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The Yellow Wallpaper
The narrator is imaginative and a natural storyteller because of the introduction of the
book. “And why have stood so long untenanted? is a quote that demonstrates the imaginative
character of the narrator. “It is very seldom that mere ordinary people like John and myself
secure ancestral halls for the summer” shows that the narrator is a natural storyteller (Gilman, 1).
John is practical because he restricts her behavior claiming to be part of the treatment
procedure. The practical character of John is evident when he refers to facts and figures to fancy.
Secondly, John loves as evident by his concern on the treatment procedure of the wife. John
believes that a husband must lovingly support the wife in all aspects of life (Gilman, 2).
John’s diagnosis of the narrator’s illness is mental illness described as “temporary nervous
depression.” The treatment offered by John to the narrator is discouraging her from speaking and
thinking about the disease and provides the yellow paper cure (Gilman, 4).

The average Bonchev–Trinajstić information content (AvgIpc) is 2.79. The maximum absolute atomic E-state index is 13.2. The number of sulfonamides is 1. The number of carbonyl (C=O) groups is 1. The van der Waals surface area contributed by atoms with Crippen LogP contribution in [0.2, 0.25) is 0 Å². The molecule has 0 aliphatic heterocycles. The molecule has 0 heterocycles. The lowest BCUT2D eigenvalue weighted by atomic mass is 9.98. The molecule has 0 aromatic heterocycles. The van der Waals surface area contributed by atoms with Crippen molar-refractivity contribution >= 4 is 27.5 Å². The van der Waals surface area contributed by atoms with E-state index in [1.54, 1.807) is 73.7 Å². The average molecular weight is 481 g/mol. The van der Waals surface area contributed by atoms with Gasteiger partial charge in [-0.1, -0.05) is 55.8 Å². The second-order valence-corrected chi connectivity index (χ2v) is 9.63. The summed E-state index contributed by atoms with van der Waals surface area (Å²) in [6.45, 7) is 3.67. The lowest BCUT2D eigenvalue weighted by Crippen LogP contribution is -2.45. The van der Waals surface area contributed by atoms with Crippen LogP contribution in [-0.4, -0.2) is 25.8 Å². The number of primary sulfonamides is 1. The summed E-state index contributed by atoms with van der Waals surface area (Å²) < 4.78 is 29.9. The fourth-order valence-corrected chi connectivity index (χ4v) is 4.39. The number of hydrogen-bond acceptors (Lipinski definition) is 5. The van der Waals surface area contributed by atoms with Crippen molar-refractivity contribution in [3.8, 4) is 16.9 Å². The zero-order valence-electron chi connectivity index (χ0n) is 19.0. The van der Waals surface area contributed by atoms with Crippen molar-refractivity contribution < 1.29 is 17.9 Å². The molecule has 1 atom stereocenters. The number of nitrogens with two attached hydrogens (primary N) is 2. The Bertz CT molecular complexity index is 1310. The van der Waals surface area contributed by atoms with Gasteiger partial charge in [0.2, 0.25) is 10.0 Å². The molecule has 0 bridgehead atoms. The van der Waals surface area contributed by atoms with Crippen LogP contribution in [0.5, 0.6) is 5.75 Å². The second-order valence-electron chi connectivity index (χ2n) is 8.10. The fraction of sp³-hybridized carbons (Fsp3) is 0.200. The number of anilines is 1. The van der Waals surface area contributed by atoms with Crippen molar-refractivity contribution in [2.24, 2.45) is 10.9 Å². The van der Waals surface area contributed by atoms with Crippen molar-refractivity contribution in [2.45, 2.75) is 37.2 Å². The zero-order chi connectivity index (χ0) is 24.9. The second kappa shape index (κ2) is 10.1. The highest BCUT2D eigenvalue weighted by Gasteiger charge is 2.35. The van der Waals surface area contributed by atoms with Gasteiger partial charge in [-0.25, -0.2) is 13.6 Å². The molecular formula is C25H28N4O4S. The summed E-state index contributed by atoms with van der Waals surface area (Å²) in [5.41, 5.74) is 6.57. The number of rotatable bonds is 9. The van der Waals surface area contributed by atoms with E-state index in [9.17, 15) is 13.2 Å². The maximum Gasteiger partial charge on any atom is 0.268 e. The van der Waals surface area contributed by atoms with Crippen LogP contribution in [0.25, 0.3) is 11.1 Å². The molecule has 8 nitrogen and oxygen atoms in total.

The narrator thinks that the cure offered to her does not help in treating the illness but its
based on the power of a man. The narrator writes that she does not feel comfortable in the room
with the yellow wallpaper (Gilman, 52).
The narrator feels that better treatment to her condition could be making her live with
other people and removing the yellow paper which is caused agitation. The treatment offered by
husband worsens the illness to insanity according to the narrator and Vergona (Gilman, 56).
The husband’s prescribed treatment does not seem to work because the narrator does not
recover from the illness; instead, the mental condition worsens. According to Vergona analysis,
the narrator becomes insane because of the loneliness and the irritating yellow wallpaper.